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It is He Who revealed the Book to you; in it there are verses which are of clear, established meaning and thus fundamental—the cornerstone and foundation of the book; and there are verses which are allegorical and thus open to interpretation. – Muhammad, The Qur’an, 3:8.
If, when Abraham built a second altar in Canaan, he again used an absence of idols as a teaching tool, the Torah doesn’t mention the immediate effects of his actions. Or perhaps it would be more precise to say that the Book of Genesis has no explicit mention of any effects the altar had on those who saw it. What one finds, instead, is an abrupt and somewhat ominous change of scene: “Now there was a famine in the land; so Abram went down to Egypt to sojourn there, for the famine was severe in the land.” – Genesis 12:10.
The severe famine faced by Abraham in Canaan is often understood as a completely physical event, which geological history indicates is quite possible. Years of plenty followed by years of drought and scarcity were a common routine in that region.
On the other hand, when famine and hunger make an appearance in sacred scripture, they often have mystical implications.
A lack of food can indicate spiritual malnourishment rather than bodily starvation. Famine may also be linked to punishment for ingratitude, disobedience, or disbelief. Can it be possible, therefore, that by describing a famine descending on Canaan, scripture is hinting that Abraham’s words are falling on deaf ears? That those who hear him refuse to accept the nourishing meat of his revelation? Or, even worse, that Abraham is being persecuted again? Consider the implications of hunger as described in these passages from four of the Abrahamic religions:
Judaism: I will send a famine in the land, not a famine of bread, nor a thirst for water, but of hearing the words of the lord. – Amos 8:11.
Christianity: Jesus said unto them, I am the bread of life: he who comes to me will not hunger; and he who believe in me will never thirst. – John 6:35.
Islam: So let them worship the lord of this House, Who hath fed them against hunger and hath made them safe from fear. – Qur’an 106:3-4.
Baha’i Faith: Verily Thy lovers thirst, O my lord; lead them to the wellspring of bounty and grace. Verily, they hunger; send down unto them Thy heavenly table. Verily, they are naked; robe them in the garments of learning and knowledge. – Abdu’l-Baha, Selections from the Writings of Abdu’l-Baha, p. 224.
To escape the famine, whether of food or faith or both, Abraham and Sarah traveled to the south, through the arid Negev desert, where ancient paths twisted between sharp-edged hills of red stone and mounded dunes of glittering sand. After reaching the Sinai Peninsula, they turned in a more westerly direction and pressed forward into Egypt.
The heart of Egypt, centered on the life-giving Nile River and almost never affected by drought, was green and lush. Soil enriched by the annual flooding of the river produced abundant crops, and Egypt was accustomed to hosting refugees from drier regions.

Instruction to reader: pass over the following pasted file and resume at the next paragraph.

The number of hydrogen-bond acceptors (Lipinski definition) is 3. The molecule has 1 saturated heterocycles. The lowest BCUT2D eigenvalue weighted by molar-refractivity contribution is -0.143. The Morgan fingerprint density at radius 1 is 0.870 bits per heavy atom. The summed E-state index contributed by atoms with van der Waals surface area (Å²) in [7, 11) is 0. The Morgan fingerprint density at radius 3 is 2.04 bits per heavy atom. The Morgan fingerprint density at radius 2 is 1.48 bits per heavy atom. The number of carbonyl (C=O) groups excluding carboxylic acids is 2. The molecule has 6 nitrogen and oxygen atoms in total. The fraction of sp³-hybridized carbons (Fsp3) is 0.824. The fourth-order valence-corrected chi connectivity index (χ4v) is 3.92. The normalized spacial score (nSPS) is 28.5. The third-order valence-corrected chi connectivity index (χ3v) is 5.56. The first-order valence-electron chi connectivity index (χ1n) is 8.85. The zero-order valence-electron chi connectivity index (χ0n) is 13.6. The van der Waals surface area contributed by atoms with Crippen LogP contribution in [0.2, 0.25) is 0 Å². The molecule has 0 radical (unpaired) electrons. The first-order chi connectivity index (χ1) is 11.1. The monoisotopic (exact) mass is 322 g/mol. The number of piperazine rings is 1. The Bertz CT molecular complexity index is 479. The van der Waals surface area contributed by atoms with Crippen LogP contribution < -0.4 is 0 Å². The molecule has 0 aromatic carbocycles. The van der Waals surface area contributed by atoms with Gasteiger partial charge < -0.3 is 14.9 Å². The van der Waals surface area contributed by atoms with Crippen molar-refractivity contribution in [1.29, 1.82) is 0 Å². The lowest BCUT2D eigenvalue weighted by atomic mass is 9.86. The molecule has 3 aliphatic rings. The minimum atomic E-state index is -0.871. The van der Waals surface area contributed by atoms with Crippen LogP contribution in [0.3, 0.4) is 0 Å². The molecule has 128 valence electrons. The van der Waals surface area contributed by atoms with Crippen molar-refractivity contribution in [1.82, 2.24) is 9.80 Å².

In addition to plentiful food, Egypt had a long and dazzling history. By the time Abraham arrived, the famous pyramids of Giza had been standing for five centuries, the practice of embalming was more than a thousand years old, and Ra, the sun god, was the primary point of religious worship. Although Egypt had experienced a period of turmoil and divided government in the century prior to Abraham, it had quickly returned to its previous pattern of a strong central government based on a powerful pharaoh surrounded by a bevy of stern priests and advisors. According to the text of Genesis, as Abraham and Sarah approached the city in Egypt where the pharaoh lived, a curious thing happened. Abraham said to Sarah:
Behold now, I know that thou art a fair woman to look upon: Therefore it shall come to pass, when the Egyptians shall see thee, that they shall say, This is his wife: and they will kill me, but they will save thee alive. Say, I pray thee, thou art my sister: that it may be well with me for thy sake; and my soul shall live because of thee. – Genesis 12:11–13.
Sure enough, when they arrived in Egypt, everyone admired Sarah’s beauty. Even the palace officials were enchanted, and they sang her praises to the pharaoh. Egypt’s ruler, accustomed to having whatever he wanted, decided to appropriate this fascinating woman. By way of compensation, he showered Abraham with a number of gifts, including sheep, cattle, donkeys, servants, and camels.
With any other woman, the story might have ended with a lifetime of confinement. After pleasing the pharaoh for a night or two, she would have been dismissed from his presence and assigned to a chamber in a harem. There, amid dozens (maybe hundreds) of other women she would have lived out the rest of her life, visiting the pharaoh again only if he summoned her, which might be never. She wouldn’t starve, and there would be opportunities for communal work, plus entertainment in the form of feasts and celebrations–but she wouldn’t have any real freedom, either.
High walls kept the royal concubines isolated from the rest of the population, and official overseers were always on hand to make sure the women didn’t stray. Sarah, to the pharaoh’s consternation, was not a typical woman.
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